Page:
Although it is possible for the insect repellents of this invention to be incorporated in various materials when such materials are being manufactured, as by being mixed in with pulp for making paper, rubber and synthetic organic polymeric plastic batches, and chips for the manufacture of pressed boards, and while the invented insect repellents may also be injected or otherwise inserted into the bodies of items to be made insect repellent, usually the insect repellents will be applied to surfaces of areas, structures or items to be made insect repellent, either by direct application of the insect repelling N-alkyl neoalkanamide, in liquid solution or dispersion, or dispersed in a powdered carrier, or in a detergent composition, such as a laundry detergent, floor or wall cleaner, upholstery or rug shampoo, hair shampoo, liquid soap, bar soap, or in any other appropriate composition in which it may be usefully incorporated. Among such other appropriate compositions may be mentioned insecticidal and antibacterial washes or dips for humans, pets and farm animals, furniture polishes and finishes, floor waxes and finishes, ointments, salves and topical medicaments, insecticides, fungicides, bactericides, plant fertilizers, mulches and plant potting preparations, to name only a few. In some instances means will be provided for recharging such items and compositions with the active alkanamide component to renew their repellent effects. In the majority of instances the invented compositions will be applied directly or indirectly by external application to surfaces to be treated, and afterward such application will be made on a continuing basis to maintain a satisfactory degree of insect repellency. Thus, the insect repellent N-alkyl neoalkanamide, such as N-methyl neodecanamide, may be painted onto a surface to be treated or it may be applied to such a surface by washing it with a detergent composition containing the active insect repellent. The invented compounds are in liquid state or pasty condition at normal ambient temperatures and are water insoluble, so they tend to be satisfactorily substantive to surfaces from detergent compositions and from other preparations, even when such compositions are rinsed off, and normally, after either direct or indirect application to such surfaces, a sufficient amount of the alkanamide will remain to be effectively insect repelling. While different application rates of the different alkanamides of this invention are desirably used for effective repelling of different insects from different surfaces under different conditions, it is generally considered that insect repellent effects are obtainable at surface concentrations of the active ingredient in the range of 0.002 to 100 g./sq. m. For economic reasons and for effectiveness against more insects there will normally be applied 0.1 or 0.2 to 10 g./sq. m., preferably 0.5 to 2 g./sq. m., e.g., 1 g./sq. m., when roach repellency is desired. Higher application rates, such as 10 to 100 g./sq. m., will often be used against mosquitoes.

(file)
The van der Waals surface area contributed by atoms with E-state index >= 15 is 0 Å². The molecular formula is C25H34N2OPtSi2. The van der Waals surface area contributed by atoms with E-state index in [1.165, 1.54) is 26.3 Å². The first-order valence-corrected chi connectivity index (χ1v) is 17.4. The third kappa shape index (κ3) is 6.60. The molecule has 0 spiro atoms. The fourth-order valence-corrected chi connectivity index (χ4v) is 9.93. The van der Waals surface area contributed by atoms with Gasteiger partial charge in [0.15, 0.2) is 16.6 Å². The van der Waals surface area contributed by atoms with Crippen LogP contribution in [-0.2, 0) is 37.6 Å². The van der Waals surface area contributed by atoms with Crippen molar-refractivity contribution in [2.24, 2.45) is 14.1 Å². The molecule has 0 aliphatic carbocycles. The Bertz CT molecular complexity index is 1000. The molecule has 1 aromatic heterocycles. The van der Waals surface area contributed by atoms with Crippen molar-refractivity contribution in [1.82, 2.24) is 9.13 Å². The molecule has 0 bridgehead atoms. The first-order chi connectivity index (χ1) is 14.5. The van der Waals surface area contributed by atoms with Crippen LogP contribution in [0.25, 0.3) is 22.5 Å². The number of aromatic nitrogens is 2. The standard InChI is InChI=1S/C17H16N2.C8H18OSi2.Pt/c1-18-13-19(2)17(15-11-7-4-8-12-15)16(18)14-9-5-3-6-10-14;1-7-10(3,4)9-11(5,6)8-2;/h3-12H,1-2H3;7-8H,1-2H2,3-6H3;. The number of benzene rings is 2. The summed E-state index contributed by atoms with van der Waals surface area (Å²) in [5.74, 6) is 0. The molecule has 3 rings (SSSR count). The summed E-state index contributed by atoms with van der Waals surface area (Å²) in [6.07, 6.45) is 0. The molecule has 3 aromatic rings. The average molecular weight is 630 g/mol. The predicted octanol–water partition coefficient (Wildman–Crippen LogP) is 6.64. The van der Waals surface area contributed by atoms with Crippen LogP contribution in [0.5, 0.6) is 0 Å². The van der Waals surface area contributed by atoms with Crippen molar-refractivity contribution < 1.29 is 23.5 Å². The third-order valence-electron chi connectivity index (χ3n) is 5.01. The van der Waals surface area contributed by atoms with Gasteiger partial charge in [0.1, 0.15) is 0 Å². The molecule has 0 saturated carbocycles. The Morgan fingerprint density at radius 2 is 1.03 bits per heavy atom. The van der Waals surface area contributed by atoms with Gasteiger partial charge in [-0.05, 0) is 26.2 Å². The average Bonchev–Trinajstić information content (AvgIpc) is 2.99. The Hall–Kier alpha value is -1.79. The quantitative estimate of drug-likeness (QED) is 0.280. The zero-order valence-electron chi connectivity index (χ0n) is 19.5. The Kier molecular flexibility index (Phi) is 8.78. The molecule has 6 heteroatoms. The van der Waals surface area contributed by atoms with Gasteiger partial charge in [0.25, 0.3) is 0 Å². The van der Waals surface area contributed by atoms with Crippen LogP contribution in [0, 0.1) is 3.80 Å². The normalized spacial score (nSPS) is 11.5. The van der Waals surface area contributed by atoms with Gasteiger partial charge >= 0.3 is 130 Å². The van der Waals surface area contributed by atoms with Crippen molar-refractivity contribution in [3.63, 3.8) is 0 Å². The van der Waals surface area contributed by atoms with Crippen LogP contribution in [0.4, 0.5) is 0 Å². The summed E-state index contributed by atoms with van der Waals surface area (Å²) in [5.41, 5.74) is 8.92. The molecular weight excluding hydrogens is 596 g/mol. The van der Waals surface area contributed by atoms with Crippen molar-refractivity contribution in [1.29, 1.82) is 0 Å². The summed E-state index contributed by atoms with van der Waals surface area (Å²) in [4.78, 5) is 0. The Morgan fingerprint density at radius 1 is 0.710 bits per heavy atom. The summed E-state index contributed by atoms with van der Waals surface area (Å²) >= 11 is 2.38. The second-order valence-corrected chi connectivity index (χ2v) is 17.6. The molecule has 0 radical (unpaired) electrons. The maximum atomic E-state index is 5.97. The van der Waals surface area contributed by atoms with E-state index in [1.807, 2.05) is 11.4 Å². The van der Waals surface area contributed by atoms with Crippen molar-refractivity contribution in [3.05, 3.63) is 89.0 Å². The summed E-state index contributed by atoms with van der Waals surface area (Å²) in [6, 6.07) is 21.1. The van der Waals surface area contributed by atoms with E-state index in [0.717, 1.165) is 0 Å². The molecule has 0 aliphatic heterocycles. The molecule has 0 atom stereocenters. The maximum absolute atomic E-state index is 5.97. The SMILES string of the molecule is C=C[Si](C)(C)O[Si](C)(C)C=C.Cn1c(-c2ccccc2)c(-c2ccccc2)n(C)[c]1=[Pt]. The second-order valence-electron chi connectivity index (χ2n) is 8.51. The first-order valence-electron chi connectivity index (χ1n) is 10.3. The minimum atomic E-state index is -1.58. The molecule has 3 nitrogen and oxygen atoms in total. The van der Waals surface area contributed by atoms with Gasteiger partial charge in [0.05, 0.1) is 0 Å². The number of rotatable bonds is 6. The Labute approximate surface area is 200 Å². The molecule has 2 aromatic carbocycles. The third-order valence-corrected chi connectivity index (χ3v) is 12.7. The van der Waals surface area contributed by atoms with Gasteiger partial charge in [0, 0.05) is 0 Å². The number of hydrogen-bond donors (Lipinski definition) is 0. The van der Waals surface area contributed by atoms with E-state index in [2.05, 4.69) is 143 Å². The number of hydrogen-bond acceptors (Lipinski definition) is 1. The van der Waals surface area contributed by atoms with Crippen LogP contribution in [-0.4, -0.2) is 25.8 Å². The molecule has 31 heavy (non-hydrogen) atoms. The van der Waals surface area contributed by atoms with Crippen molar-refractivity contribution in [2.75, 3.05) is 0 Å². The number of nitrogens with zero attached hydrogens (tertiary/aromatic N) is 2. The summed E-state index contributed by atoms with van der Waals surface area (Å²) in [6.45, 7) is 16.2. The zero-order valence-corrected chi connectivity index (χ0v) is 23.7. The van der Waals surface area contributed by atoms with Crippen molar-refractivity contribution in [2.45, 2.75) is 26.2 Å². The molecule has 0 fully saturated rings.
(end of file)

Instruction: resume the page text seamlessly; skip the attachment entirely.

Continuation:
Because the present insect repellents are volatile their presence can be detected in the air near a surface to which they have been applied. Therefore, not only are the surfaces repellent to insects, which will avoid having their body parts contact such surfaces, but the vapors from the N-lower alkyl neoalkanamides will tend to repel insects from the surrounding space. Thus, the application of the volatile repellent to walls of a china closet can repel roaches from the closet interior, thereby preventing them from contacting, soiling and contaminating contained dishes, utensils and silverware. Similarly, coating of pantry surfaces, interior and/or exterior, with a furniture polish containing an invented volatile repellent, or use of shelf paper containing a repellent neoalkanamide can discourage roaches from entering the pantry and contaminating foods contained therein. Also, washing of clothing with detergent compositions containing the invented repellents may prevent insects from lighting on the clothing and its wearer, and from stinging or biting the wearer. Shampooing of a rug with a rug shampoo or carpet cleaner containing the invented repellent will discourage insects from entering the room and from nesting and laying their eggs in or under the rug. Washing of floors and walls with insect repellent detergent compositions formulated for such purpose will deposit thereon a substantive coating of the invented insect repellent and will discourage insects from contacting the floor and wall surfaces and from entering the treated rooms. It is an important feature of the invented insect repellents that although they are sufficiently volatile to be effective, their repellent properties are persistent, often lasting as long as three weeks or more (even longer if incorporated interiorly in a product). The invented repellents may be formulated with insecticides, such as by being sprayed onto the surfaces of insecticidal powders, e.g., boric acid powder, which is effective against roaches. By use of the neoalkanamide-boric acid composition immediate effectiveness in repelling the roaches is obtained and subsequently, after the repellent activity may have diminished, due to exhaustion by volatilization, any roaches that return to the area will be killed by the insecticide. It is recognized that a more normal practice is to incorporate an attractant with the insecticide but repellent-insecticide compositions also have utility.